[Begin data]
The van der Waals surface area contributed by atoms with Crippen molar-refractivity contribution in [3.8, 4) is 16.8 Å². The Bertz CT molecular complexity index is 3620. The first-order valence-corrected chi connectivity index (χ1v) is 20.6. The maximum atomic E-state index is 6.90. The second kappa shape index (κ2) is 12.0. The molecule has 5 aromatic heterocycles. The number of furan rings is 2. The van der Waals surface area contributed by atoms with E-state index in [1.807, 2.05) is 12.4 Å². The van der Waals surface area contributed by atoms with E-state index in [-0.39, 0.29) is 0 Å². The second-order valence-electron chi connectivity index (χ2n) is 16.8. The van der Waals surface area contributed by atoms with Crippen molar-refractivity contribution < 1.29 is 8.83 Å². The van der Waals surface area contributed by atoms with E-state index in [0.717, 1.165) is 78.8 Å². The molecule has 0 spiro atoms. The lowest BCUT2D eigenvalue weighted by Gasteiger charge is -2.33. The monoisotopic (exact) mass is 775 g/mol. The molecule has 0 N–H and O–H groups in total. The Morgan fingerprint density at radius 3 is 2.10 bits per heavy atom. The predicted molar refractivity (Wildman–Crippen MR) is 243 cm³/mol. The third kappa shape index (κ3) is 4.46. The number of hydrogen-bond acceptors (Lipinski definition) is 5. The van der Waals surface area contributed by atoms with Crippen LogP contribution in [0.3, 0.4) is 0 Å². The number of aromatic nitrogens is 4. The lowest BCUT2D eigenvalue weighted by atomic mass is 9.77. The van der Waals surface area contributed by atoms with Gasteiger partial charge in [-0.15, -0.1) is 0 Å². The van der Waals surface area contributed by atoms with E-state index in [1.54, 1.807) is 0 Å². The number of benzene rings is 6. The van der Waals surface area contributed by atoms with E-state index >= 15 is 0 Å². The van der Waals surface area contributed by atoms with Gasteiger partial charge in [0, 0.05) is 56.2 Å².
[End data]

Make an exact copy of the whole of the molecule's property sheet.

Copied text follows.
The van der Waals surface area contributed by atoms with Crippen molar-refractivity contribution in [3.8, 4) is 16.8 Å². The Bertz CT molecular complexity index is 3620. The first-order valence-corrected chi connectivity index (χ1v) is 20.6. The maximum atomic E-state index is 6.90. The second kappa shape index (κ2) is 12.0. The molecule has 5 aromatic heterocycles. The number of furan rings is 2. The van der Waals surface area contributed by atoms with E-state index in [1.807, 2.05) is 12.4 Å². The van der Waals surface area contributed by atoms with E-state index in [-0.39, 0.29) is 0 Å². The second-order valence-electron chi connectivity index (χ2n) is 16.8. The van der Waals surface area contributed by atoms with Crippen molar-refractivity contribution < 1.29 is 8.83 Å². The van der Waals surface area contributed by atoms with E-state index in [0.717, 1.165) is 78.8 Å². The molecule has 0 spiro atoms. The lowest BCUT2D eigenvalue weighted by Gasteiger charge is -2.33. The monoisotopic (exact) mass is 775 g/mol. The molecule has 0 N–H and O–H groups in total. The Morgan fingerprint density at radius 3 is 2.10 bits per heavy atom. The predicted molar refractivity (Wildman–Crippen MR) is 243 cm³/mol. The third kappa shape index (κ3) is 4.46. The number of hydrogen-bond acceptors (Lipinski definition) is 5. The van der Waals surface area contributed by atoms with Crippen LogP contribution in [0.3, 0.4) is 0 Å². The number of aromatic nitrogens is 4. The lowest BCUT2D eigenvalue weighted by atomic mass is 9.77. The van der Waals surface area contributed by atoms with Gasteiger partial charge in [-0.15, -0.1) is 0 Å². The van der Waals surface area contributed by atoms with E-state index in [1.54, 1.807) is 0 Å². The number of benzene rings is 6. The van der Waals surface area contributed by atoms with E-state index >= 15 is 0 Å². The van der Waals surface area contributed by atoms with Gasteiger partial charge in [0, 0.05) is 56.2 Å².